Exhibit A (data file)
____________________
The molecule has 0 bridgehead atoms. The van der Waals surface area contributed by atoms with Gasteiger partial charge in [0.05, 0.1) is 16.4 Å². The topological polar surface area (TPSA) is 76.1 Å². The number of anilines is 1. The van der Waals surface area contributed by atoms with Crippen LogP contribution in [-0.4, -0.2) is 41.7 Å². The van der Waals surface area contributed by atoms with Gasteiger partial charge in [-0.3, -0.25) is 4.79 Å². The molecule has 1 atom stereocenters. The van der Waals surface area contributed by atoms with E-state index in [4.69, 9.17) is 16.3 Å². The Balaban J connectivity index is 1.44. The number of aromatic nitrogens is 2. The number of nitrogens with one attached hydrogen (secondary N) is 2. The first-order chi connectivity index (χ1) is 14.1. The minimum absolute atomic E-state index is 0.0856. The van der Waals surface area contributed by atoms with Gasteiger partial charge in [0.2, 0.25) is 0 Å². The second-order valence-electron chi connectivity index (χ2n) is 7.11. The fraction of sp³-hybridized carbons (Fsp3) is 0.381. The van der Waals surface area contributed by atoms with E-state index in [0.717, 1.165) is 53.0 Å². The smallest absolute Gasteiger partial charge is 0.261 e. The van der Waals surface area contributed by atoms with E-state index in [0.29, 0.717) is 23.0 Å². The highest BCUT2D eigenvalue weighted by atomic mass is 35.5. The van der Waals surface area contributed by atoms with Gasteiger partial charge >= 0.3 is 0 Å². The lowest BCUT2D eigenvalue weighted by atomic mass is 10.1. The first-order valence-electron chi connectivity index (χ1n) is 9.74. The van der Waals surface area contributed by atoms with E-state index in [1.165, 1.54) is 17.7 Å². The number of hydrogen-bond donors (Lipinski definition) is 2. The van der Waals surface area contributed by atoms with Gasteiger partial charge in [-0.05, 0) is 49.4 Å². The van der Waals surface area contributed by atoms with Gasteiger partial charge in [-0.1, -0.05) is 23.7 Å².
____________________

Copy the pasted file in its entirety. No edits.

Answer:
The molecule has 0 bridgehead atoms. The van der Waals surface area contributed by atoms with Gasteiger partial charge in [0.05, 0.1) is 16.4 Å². The topological polar surface area (TPSA) is 76.1 Å². The number of anilines is 1. The van der Waals surface area contributed by atoms with Crippen LogP contribution in [-0.4, -0.2) is 41.7 Å². The van der Waals surface area contributed by atoms with Gasteiger partial charge in [-0.3, -0.25) is 4.79 Å². The molecule has 1 atom stereocenters. The van der Waals surface area contributed by atoms with E-state index in [4.69, 9.17) is 16.3 Å². The Balaban J connectivity index is 1.44. The number of aromatic nitrogens is 2. The number of nitrogens with one attached hydrogen (secondary N) is 2. The first-order chi connectivity index (χ1) is 14.1. The minimum absolute atomic E-state index is 0.0856. The van der Waals surface area contributed by atoms with Gasteiger partial charge in [0.2, 0.25) is 0 Å². The second-order valence-electron chi connectivity index (χ2n) is 7.11. The fraction of sp³-hybridized carbons (Fsp3) is 0.381. The van der Waals surface area contributed by atoms with E-state index in [0.717, 1.165) is 53.0 Å². The smallest absolute Gasteiger partial charge is 0.261 e. The van der Waals surface area contributed by atoms with E-state index in [0.29, 0.717) is 23.0 Å². The highest BCUT2D eigenvalue weighted by atomic mass is 35.5. The van der Waals surface area contributed by atoms with Gasteiger partial charge >= 0.3 is 0 Å². The lowest BCUT2D eigenvalue weighted by atomic mass is 10.1. The first-order valence-electron chi connectivity index (χ1n) is 9.74. The van der Waals surface area contributed by atoms with E-state index in [1.165, 1.54) is 17.7 Å². The number of hydrogen-bond donors (Lipinski definition) is 2. The van der Waals surface area contributed by atoms with Gasteiger partial charge in [-0.05, 0) is 49.4 Å². The van der Waals surface area contributed by atoms with Gasteiger partial charge in [-0.1, -0.05) is 23.7 Å².